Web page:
The destruction must have made quite an impression on Moon, because he quickly abandoned the idea of blowing up pipes he couldn't see in favor of toilets he could, even if it meant getting caught and having to pay for the damage. "From that moment on," biographer Tony Fletcher writes in Moon: The Life and Death of a Rock Legend, "no toilet in a hotel or changing room was safe until the tour moved away or Keith's bomb supply ran out."
I CAN'T EXPLAIN
Some toilet bombings stood out more than others: On a trip to New York in 1968, a very drunk Moon blew up the toilet on the ninth floor of the Gorsham Hotel, a popular spot with rock bands. Then he climbed out onto the window ledge, where he tossed more cherry bombs onto the police, who responded to the call of an explosion at the hotel. Thrown out of the Gorsham, the Who moved to the Waldorf-Astoria, one of New York's swankiest hotels. Then, when the management locked the Who out of their rooms until they paid their bill in advance and in cash (probably after receiving a call from the Gorsham), Moon retrieved his luggage from his locked room by blowing the door off its hinges. (Image credit: Flicker member Marc Kjerland)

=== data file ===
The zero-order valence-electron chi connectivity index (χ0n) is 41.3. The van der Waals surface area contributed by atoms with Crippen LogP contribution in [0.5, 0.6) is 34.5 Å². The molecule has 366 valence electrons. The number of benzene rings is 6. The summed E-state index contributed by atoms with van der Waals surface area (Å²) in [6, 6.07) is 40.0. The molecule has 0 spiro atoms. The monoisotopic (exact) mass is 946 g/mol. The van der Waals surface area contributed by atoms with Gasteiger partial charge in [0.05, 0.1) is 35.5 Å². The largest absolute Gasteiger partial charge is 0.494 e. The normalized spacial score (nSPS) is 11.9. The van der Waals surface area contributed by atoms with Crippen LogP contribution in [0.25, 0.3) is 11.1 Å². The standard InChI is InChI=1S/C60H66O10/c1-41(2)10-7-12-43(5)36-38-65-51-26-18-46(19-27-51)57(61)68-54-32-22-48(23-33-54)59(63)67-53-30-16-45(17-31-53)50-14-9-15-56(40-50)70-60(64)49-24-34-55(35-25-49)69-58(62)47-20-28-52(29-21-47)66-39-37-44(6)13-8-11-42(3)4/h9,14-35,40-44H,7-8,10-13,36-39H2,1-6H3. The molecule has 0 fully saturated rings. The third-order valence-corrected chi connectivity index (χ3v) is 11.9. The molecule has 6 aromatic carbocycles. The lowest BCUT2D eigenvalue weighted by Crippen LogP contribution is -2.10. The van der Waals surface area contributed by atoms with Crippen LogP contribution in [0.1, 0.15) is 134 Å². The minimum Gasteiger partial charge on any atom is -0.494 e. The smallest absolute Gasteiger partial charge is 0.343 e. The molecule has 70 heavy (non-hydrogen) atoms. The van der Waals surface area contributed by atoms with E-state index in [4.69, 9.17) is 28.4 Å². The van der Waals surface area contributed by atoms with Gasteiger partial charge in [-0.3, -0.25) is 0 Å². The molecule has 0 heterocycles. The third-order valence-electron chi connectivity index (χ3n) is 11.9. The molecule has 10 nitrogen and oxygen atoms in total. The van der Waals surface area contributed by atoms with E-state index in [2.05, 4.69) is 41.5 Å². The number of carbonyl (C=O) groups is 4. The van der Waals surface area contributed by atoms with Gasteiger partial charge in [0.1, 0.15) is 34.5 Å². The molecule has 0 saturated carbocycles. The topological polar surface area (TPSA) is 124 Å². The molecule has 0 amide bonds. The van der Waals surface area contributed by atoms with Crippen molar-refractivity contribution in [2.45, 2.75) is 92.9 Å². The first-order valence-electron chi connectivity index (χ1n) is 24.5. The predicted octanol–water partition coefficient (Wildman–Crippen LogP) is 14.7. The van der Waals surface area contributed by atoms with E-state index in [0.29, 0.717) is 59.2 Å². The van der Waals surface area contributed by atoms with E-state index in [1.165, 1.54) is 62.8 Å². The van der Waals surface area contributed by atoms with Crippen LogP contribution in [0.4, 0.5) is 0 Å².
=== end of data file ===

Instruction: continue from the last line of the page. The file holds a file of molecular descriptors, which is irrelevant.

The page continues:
Thrown out of 2 hotels in 24 hours, the Who tried to book rooms in a third. By then, word had gotten around to every hotel in town, though, and suddenly there were no rooms available anywhere. Pete Townshend, the Who's guitarist and songwriter, stayed with friends that night; everyone else had to sleep on the tour bus.
WON'T GET FOOLED AGAIN